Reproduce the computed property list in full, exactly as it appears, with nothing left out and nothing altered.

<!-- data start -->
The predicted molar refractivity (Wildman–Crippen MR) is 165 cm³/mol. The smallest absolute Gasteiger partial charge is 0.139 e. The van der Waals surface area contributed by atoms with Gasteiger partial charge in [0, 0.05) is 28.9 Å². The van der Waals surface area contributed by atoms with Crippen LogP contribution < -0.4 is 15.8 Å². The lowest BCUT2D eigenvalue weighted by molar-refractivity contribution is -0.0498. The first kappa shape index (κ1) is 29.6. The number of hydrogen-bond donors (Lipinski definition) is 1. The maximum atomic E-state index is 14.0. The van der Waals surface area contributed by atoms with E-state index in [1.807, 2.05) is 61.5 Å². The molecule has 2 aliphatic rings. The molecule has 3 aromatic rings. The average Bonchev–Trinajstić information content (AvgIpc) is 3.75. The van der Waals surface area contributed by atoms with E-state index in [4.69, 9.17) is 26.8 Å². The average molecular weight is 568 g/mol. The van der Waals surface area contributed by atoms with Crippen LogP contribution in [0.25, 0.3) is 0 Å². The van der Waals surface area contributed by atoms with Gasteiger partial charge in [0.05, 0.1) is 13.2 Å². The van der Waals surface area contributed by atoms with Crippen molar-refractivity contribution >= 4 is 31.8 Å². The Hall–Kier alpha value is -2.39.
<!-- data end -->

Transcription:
The predicted molar refractivity (Wildman–Crippen MR) is 165 cm³/mol. The smallest absolute Gasteiger partial charge is 0.139 e. The van der Waals surface area contributed by atoms with Gasteiger partial charge in [0, 0.05) is 28.9 Å². The van der Waals surface area contributed by atoms with Crippen LogP contribution < -0.4 is 15.8 Å². The lowest BCUT2D eigenvalue weighted by molar-refractivity contribution is -0.0498. The first kappa shape index (κ1) is 29.6. The number of hydrogen-bond donors (Lipinski definition) is 1. The maximum atomic E-state index is 14.0. The van der Waals surface area contributed by atoms with E-state index in [1.807, 2.05) is 61.5 Å². The molecule has 2 aliphatic rings. The molecule has 3 aromatic rings. The average Bonchev–Trinajstić information content (AvgIpc) is 3.75. The van der Waals surface area contributed by atoms with E-state index in [4.69, 9.17) is 26.8 Å². The average molecular weight is 568 g/mol. The van der Waals surface area contributed by atoms with Crippen LogP contribution in [0.25, 0.3) is 0 Å². The van der Waals surface area contributed by atoms with Gasteiger partial charge in [0.05, 0.1) is 13.2 Å². The van der Waals surface area contributed by atoms with Crippen molar-refractivity contribution >= 4 is 31.8 Å². The Hall–Kier alpha value is -2.39.